Line two baking sheets with parchment paper and divide the dough between them. liberally brush the top surface with the olive oil.

Using the tips of your well oiled fingers & palms gently poke, pat & push the dough in outward circles to at least about 9 inches in diameter. Any smaller and the dough will be too thick to cook properly.  Place in a warm place for about 45 minutes for the dough to proof a second time. Preheat the oven to 450 F while the dough rises.

Once the dough has risen, layer the cheese over  the dough and top with the roasted tomatoes. Scatter the basil chiffonade over the topping along with the grains of smoked sea salt.

I used Alderwood smoked black sea salt for this flat bread
Place the trays to bake in the oven for 20-25 minutes until the exposed surfaces of the dough have turned golden brown, and the cheese has melted completely. Remove from the oven and allow to cool slightly. Cut into wedges and serve warm as an appetizer or as a light meal.

Bon appetit!

This recipe is being Yeast spotted.


Popular posts from this blog

Product Review: Ninja Mega Kitchen system and a recipe for Masala Dosa

One of the biggest reasons for attending conferences is the priceless experience of meeting fellow bloggers and get an invaluable exposure to all things  culinary. This includes vendors with new products to savor and get inspiration from.

I had no complaints about whatever appliances I had for making traditional Dosa (Traditional South Indian rice & lentil crepes) batter, a sturdy tabletop stone grinder that you could add the Urad dal, turn the timer on , and 30  minutes later, come back to a container full of fluffy, batter with the consistency of whipped egg whites. The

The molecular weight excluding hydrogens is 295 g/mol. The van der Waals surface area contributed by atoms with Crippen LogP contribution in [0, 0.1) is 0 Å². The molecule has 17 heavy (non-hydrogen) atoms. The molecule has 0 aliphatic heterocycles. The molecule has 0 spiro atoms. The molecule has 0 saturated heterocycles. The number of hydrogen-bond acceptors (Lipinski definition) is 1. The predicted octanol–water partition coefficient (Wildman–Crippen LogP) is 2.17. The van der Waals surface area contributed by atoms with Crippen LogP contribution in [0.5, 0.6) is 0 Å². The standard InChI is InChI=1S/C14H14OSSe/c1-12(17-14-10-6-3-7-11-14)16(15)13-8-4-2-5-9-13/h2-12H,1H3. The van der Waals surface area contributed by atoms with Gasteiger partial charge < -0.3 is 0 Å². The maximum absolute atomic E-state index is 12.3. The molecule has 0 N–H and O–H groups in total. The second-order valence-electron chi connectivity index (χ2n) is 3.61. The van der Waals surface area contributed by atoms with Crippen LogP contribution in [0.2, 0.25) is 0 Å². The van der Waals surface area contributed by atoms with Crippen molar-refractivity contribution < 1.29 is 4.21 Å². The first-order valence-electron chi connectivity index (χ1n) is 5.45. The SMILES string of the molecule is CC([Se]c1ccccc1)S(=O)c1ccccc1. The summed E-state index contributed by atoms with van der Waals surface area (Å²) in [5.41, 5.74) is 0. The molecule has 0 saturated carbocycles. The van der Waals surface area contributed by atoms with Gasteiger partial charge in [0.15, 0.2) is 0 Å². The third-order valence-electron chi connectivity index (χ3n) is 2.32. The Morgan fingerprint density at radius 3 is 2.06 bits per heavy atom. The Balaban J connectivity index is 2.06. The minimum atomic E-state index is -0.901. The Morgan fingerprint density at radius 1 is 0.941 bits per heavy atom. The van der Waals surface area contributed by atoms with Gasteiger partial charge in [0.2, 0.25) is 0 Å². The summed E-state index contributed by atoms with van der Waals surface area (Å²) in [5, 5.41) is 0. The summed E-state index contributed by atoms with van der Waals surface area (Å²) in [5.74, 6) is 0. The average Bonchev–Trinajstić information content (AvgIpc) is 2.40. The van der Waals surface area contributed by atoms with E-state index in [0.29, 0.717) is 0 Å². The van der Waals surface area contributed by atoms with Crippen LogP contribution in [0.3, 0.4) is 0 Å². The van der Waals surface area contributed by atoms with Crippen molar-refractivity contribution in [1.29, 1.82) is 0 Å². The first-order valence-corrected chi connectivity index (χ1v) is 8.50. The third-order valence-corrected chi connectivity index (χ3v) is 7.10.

The cons of this is the cleaning up, of the various parts, the roller, the grinding bin, the multiple trays on which the rollers need to be placed while transferring the rice & lentil batter, the invariable drips of thick batter on the counter.... you get the point, It takes quite a bit of time.

I was pleasantly surprised when the appliance company, Ninja asked me if I'd like to try any of their appli…

Resolutions, part deux.

Some of us get to make resolutions not once, but twice every year. The first of course, on January 1st along with the rest of the world and the second time around, the last day of  the Indian festival of Navaratri, The 10th day that marks the end of the festival is known as Vijaya Dashami - the day when scores of kids , willing or not,  are marched off to commence music, dance classes or start learning to play an instrument.

Navratri, once you strip it of its patriarchal trappings, is an empowering festival celebrating the Mother Goddess. Each day, her various attributes (a daughter, a mother, a wife, a warrior, an intellectual,  as an unfettered free spirit etc.) are explored and worshiped. and thefood offering invariably is a protein rich Sundal made with various lentils - a meat substitute, a nod to a pre-Buddhist era when meat was an accepted part of Hinduism.

Back to the resolutions.. you'd have to have been living in a cave this past year not to have been made aware of how …

Aug 9 - Cauliflower Kolhapuri

I have a dear friend from school who lives in the City of Kolhapur in Maharashtra. When I visited her  at the gorgeous heritage resort she owns there en route to a holiday in Goa, she gifted me with a spice blend that I treasured to the last speck. It sat  at the bottom of my freezer and was doled out for special dishes just like Saffron is rationed out in many Indian homes. Its a lip smacking flaming  hot blend of onions, garlic and the famed Kolhapuri Mirch (red chili).

I marinaded cauliflower florets in a paste of this spice blend , salt and oil, and roasted it in a 450 F oven. Finished with a handful of green coriander berries, this was a fabulous treat paired with roomali roti.